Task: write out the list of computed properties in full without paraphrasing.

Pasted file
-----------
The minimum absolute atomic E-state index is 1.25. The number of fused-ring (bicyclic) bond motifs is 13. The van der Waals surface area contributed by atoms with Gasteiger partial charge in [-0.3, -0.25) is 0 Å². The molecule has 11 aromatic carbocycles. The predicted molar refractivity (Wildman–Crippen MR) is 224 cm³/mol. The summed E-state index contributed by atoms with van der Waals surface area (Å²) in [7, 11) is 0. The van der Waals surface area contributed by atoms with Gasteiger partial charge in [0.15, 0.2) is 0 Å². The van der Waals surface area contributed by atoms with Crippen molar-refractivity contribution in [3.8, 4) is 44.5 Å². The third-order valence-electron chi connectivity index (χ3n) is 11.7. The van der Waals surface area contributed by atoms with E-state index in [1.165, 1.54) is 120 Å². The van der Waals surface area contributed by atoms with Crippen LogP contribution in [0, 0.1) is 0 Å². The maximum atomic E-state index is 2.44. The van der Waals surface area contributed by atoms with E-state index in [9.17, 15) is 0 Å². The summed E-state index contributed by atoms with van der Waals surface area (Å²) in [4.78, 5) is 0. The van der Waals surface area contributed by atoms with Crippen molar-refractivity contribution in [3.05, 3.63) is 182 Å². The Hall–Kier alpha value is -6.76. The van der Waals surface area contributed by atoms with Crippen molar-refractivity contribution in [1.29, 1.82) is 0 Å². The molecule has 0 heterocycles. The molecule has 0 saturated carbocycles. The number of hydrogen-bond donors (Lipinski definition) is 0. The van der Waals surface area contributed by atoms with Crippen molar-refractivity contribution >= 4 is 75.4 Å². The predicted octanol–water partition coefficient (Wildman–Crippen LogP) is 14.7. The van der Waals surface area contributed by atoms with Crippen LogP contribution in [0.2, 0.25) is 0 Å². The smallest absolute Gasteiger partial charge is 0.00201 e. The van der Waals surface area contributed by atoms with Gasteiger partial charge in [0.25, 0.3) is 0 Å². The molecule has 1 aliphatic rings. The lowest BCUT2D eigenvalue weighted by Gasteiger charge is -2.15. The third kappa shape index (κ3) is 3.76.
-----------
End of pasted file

The minimum absolute atomic E-state index is 1.25. The number of fused-ring (bicyclic) bond motifs is 13. The van der Waals surface area contributed by atoms with Gasteiger partial charge in [-0.3, -0.25) is 0 Å². The molecule has 11 aromatic carbocycles. The predicted molar refractivity (Wildman–Crippen MR) is 224 cm³/mol. The summed E-state index contributed by atoms with van der Waals surface area (Å²) in [7, 11) is 0. The van der Waals surface area contributed by atoms with Gasteiger partial charge in [0.15, 0.2) is 0 Å². The van der Waals surface area contributed by atoms with Crippen molar-refractivity contribution in [3.8, 4) is 44.5 Å². The third-order valence-electron chi connectivity index (χ3n) is 11.7. The van der Waals surface area contributed by atoms with E-state index in [1.165, 1.54) is 120 Å². The van der Waals surface area contributed by atoms with Crippen LogP contribution in [0, 0.1) is 0 Å². The maximum atomic E-state index is 2.44. The van der Waals surface area contributed by atoms with E-state index in [9.17, 15) is 0 Å². The summed E-state index contributed by atoms with van der Waals surface area (Å²) in [4.78, 5) is 0. The van der Waals surface area contributed by atoms with Crippen molar-refractivity contribution in [3.05, 3.63) is 182 Å². The Hall–Kier alpha value is -6.76. The van der Waals surface area contributed by atoms with Crippen molar-refractivity contribution in [1.29, 1.82) is 0 Å². The molecule has 0 heterocycles. The molecule has 0 saturated carbocycles. The number of hydrogen-bond donors (Lipinski definition) is 0. The van der Waals surface area contributed by atoms with Crippen molar-refractivity contribution >= 4 is 75.4 Å². The predicted octanol–water partition coefficient (Wildman–Crippen LogP) is 14.7. The van der Waals surface area contributed by atoms with Crippen LogP contribution in [0.2, 0.25) is 0 Å². The smallest absolute Gasteiger partial charge is 0.00201 e. The van der Waals surface area contributed by atoms with Gasteiger partial charge in [0.25, 0.3) is 0 Å². The molecule has 1 aliphatic rings. The lowest BCUT2D eigenvalue weighted by Gasteiger charge is -2.15. The third kappa shape index (κ3) is 3.76.